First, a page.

Mass whale stranding puzzles Florida biologists
17 pilot whales die, 5 calves survive
A pod of 22 pilot whales beached themselves at the Avalon Beach State Park in Fort Pierce Saturday morning. Only five calves ended up surviving.
Hundreds of people on the beach tried to help the whales.
By the time trained biologists arrived, crews were forced to euthanize many of the whales who were not already dead.
All five calves were taken to Florida Atlantic University's Harbor Branch Institute.
Biologists say they will work around the clock to nurse and comfort the calves. If all goes according to plan, they will then be taken to Sea World Orlando for further rehabilitation.
PHOTOS: MASS PILOT WHALE STRANDING
Biologists say they would like to keep the whales together before releasing them back into the wild.
Necropsies will be performed on the carcasses of the 17 whales that did not survive to determine why they beached themselves.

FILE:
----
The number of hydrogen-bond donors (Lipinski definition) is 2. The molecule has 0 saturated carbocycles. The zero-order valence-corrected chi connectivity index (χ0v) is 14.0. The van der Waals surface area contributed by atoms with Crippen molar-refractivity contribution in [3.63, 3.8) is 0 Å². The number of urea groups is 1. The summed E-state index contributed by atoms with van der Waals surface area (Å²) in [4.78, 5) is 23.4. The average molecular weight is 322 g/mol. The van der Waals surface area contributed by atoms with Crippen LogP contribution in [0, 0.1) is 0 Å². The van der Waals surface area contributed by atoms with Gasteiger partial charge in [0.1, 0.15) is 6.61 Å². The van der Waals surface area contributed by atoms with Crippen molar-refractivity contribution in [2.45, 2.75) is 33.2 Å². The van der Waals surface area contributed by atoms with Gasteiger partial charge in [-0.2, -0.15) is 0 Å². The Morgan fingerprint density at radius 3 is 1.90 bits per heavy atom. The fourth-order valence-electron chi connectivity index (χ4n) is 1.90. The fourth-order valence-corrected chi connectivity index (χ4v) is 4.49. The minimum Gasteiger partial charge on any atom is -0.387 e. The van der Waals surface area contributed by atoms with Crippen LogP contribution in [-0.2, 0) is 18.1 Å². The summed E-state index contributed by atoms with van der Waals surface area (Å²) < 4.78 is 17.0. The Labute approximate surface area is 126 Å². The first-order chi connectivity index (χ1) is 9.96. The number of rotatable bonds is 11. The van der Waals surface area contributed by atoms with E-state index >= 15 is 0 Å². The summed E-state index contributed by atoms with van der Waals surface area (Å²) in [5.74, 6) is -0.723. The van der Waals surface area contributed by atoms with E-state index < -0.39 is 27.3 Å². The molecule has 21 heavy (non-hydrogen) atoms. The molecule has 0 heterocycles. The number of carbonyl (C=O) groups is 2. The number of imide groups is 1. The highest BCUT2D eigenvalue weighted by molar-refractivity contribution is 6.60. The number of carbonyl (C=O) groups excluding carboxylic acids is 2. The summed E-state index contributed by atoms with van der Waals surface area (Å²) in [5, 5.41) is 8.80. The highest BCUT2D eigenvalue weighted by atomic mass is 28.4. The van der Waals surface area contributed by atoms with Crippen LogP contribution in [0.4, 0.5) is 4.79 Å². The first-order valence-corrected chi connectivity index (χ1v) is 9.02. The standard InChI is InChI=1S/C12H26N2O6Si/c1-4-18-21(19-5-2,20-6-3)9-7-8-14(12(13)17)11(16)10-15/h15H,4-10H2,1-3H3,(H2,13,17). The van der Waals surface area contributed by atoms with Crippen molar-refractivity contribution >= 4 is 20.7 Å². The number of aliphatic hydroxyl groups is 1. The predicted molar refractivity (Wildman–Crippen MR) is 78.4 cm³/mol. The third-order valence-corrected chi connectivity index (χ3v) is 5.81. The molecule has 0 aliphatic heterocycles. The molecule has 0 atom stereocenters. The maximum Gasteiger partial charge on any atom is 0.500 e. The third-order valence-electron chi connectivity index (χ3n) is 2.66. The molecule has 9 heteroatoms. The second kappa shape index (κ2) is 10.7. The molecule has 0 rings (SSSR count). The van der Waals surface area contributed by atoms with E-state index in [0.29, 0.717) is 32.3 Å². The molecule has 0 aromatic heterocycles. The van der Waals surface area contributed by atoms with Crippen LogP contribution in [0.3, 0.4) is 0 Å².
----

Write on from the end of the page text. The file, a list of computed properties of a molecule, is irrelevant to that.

Biologists tell Local 10 that pilot whales are very social mammals and will stick together no matter what.
DONATE: LEARN HOW YOU CAN HELP THE SURVIVING WHALES
Causes for a group stranding could include the pod following one sick whale to shore, but they won't know for certain what happened until they examine all of them.
Wanted volunteers need to be highly trained, so not everyone can help take care of the whales. However, people can help by donating to the cost of the care.
To donate to the care of the surviving animals, you can visit FAU's Harbor Branch Oceanographic Institute's website.
Copyright 2012 by Post Newsweek. All rights reserved. This material may not be published, broadcast, rewritten or redistributed.